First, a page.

W3C home > Mailing lists > Public > public-geolocation@w3.org > October 2008

Location terminology

From: Thomson, Martin <Martin.Thomson@andrew.com>
Date: Fri, 17 Oct 2008 00:58:23 -0500
Message-ID: <E51D5B15BFDEFD448F90BDD17D41CFF104F7D00D@AHQEX1.andrew.com>
To: <public-geolocation@w3.org>
Having read the draft and the use cases, I think that the API--long overdue as it is--takes the correct approach, particularly with regards to its simplicity.

I was involved in implementing a similar API several years ago; unfortunately, we haven't had the opportunity to follow up on the project.

To preface my future comments, as a regular participant in IETF discussions on geo-location (in the GEOPRIV working group in particular), my interest is in ensuring that there is a degree of compatibility between the approaches taken in both forums.  The goals of these working groups differ, but I see no need in creating solutions that are in conflict.

~~

I notice that in the recent discussion, the question of correct terminology has come up.  In the interests of uniform terminology across the industry, I'd like to make a few terminology suggestions.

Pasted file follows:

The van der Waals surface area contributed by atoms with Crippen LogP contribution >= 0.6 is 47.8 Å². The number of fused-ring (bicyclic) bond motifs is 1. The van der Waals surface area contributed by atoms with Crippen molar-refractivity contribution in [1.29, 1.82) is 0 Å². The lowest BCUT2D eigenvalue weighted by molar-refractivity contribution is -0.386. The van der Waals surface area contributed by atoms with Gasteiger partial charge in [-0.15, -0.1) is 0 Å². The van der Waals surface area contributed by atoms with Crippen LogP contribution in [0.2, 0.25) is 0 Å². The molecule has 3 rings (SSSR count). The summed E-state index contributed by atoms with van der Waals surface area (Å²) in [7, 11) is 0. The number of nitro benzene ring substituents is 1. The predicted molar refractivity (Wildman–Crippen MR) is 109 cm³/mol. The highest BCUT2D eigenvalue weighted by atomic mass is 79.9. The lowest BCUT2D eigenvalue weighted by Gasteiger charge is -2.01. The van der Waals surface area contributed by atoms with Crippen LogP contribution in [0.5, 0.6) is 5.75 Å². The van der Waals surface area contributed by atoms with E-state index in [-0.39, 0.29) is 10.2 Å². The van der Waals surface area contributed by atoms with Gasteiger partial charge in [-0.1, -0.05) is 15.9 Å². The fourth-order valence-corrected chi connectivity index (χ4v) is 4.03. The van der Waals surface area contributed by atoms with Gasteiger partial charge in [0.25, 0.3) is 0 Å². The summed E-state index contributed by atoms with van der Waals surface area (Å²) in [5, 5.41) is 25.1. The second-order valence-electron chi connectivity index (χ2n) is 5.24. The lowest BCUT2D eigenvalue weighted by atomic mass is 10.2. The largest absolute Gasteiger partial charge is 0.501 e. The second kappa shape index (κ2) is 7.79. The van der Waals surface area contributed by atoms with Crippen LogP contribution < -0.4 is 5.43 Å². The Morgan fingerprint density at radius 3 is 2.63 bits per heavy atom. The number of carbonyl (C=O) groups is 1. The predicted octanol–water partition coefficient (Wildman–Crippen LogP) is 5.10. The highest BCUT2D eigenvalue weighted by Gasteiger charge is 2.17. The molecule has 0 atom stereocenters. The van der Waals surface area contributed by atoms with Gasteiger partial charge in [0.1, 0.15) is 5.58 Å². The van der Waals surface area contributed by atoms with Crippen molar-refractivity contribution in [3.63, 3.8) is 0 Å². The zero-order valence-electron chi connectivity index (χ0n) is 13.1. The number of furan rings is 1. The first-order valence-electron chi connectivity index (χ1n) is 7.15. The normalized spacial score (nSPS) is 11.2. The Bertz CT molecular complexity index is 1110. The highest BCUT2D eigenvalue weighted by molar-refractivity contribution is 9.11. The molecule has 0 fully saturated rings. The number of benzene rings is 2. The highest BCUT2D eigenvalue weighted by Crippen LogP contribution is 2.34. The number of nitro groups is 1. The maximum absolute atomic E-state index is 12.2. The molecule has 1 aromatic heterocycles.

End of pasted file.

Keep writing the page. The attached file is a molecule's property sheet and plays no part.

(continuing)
readonly attribute double accuracy;
    readonly attribute double altitudeAccuracy;

Accuracy is a term that can be very easily misinterpreted.  For a quantitative concept, the term "uncertainty" is preferred.  NIST advises that there are two many potential interpretations for accuracy and they prefer it to be used only for qualitative statements.

  http://physics.nist.gov/Pubs/guidelines/appd.1.html


In addition, your specification should make some statement about the expected confidence related to this uncertainty.  You will get a number of opinions on the topic: users and application providers will demand the impossible value of 100%, location providers like lower numbers (because it makes the circle look smaller).  I'd recommend picking between 67%, 90% and 95%, which are commonly used values.  The IETF favour 95% (siding with the users and application providers).


    readonly attribute double heading
    readonly attribute double velocity

Using the term "velocity" for a scalar is misleading, since velocity is a vector concept.  The combination of these two values define the velocity.  "speed" would be a more correct term for the scalar.

Regards,
Martin
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Received on Friday, 17 October 2008 07:48:04 UTC

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